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08/21/2006 Archived Entry: "Musings on cosmic ripples"
THINKING ABOUT RIPPLES. Some of my Catholic playmates when I was a kid had this notion drummed into them that each time they "sinned" (e.g. disobeyed their parents), they hurt God's feelings. The poor helpless guy just felt wounded at their savage little betrayals.
This always struck me as a bizarre notion. Coming from the hillbilly-Protestant tradition, I had a contrary impression: God was rubbing his hands together with glee every time I sinned (e.g. disobeyed my ...). He was up there grinning and going, "I'm gonna git ya, ya l'il brat. I'm gonna pound ya flatter'n a pancake, stomp up and down on ya with hobnail boots, and then have demons poke ya'll with porcupine pitchforks while yer boilin' in hot oil. It's gonna be some serious FUN for a Sattidy night!"
(Well, okay, maybe the All-Merciful God Himself didn't talk in that sort of language, but certainly his representatives here on Earth did -- and enjoyed themselves tremendously.)
The Catholic god was still going to do all those same unpleasantly over-the-top things as the hillbilly-fundie god. He was just going to snivel first about how he didn't want to but you "made" him do it and how "this hurts me more than it hurts you."
I'm mind-boggled now that some grown-up people actually believe such trash (rather than merely using it to manipulate helpless children). Yet I know how potently scary childhood threats can stick with even a non-believer. I adapted for years by telling myself that if there really is such a God, then it doesn't matter whether I say the right mumbo-jumbo, go to confession, talk in tongues, or thump my bible hither and thither; the bastard's gonna get me one way or another, so I might as well go to hell in style.
It's embarrassing. But there it is.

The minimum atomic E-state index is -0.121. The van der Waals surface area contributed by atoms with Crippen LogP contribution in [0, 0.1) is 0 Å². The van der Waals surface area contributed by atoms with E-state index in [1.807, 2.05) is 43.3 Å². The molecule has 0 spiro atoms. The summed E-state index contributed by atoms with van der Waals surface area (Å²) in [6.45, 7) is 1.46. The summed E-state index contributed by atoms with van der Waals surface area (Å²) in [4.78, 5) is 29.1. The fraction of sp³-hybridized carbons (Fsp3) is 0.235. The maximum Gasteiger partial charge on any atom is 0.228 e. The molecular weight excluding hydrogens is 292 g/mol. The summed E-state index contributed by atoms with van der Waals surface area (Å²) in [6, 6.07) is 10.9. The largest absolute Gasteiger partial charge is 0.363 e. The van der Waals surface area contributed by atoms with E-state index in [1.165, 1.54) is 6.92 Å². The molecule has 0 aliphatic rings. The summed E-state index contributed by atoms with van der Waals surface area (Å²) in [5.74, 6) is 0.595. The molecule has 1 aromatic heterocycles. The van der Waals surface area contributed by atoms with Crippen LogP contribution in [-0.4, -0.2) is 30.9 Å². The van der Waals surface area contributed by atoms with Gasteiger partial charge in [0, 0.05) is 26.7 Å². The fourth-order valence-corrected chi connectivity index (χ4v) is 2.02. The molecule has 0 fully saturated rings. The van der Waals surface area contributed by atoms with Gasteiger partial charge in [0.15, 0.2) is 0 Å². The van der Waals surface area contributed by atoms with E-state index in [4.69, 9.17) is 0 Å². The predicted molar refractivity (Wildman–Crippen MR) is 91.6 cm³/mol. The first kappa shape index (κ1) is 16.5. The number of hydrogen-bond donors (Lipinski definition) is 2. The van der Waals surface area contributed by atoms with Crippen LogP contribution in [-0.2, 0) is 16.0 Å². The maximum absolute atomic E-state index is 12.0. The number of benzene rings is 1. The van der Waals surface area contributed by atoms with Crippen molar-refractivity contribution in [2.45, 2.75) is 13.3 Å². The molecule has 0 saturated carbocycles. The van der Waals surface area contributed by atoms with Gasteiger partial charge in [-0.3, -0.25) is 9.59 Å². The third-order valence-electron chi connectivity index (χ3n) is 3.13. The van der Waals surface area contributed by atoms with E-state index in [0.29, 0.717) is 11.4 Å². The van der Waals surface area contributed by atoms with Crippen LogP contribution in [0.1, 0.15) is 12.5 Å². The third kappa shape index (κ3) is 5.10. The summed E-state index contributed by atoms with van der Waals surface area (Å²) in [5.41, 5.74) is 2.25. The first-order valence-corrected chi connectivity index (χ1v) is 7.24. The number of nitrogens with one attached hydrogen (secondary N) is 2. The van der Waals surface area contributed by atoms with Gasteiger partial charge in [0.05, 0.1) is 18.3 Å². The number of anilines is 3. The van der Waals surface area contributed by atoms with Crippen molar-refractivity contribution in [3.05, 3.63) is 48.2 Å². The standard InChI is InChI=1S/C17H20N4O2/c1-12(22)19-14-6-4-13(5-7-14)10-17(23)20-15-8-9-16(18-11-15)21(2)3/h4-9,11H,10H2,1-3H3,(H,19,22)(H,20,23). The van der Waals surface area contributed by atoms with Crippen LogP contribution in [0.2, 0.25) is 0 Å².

This afternoon I'm sitting in some very fall-feeling sunshine reading Thoreau's Letters to a Spiritual Seeker (with thanks to Mystery Woman for the recommendation). Thoreau mentioned something seemingly unrelated, but it got me remembering those childhood viewpoints. He said:
When in the progress of a life, a man swerves, though only by an angle infinitely small ... then the drama of his life turns to tragedy and makes haste to its fifth act. When once we thus fall behind ourselves, there is no accounting for the obstacles which rise up in our path, and no one is as wise as to advise, and no one so powerful as to aid us while we abide on that ground.
Thoreau is talking about an individual's own spiritual path. But I'm feeling light bouncing off his statement in several directions.
One is that when we "sin" -- by being, in some way, less than our best selves -- we don't "hurt God's feelings" or course. Or "make God mad." But we do create disturbances that ripple out from us in malign ways. If we take the easy way out of a moral dilemma, we send a message to all the world that it's okay to behave that way ("Everybody else does it ..."). If we steal, we create entire chains of anger, fear, retribution, and government around us. Even our pettiest failures of integrity create little lumps and bumps in the cookie batter of the universe.
So maybe those threats to Catholic and hillbilly-Christian children -- and those deliciously scary images from Dante of the political and social elite being flayed alive and dipped in boiling oil -- have some truth to them after all. If "god" can in any sense be said to be the flowing psychic and creative energy of the universe, then indeed we do disturb it with our misdeeds.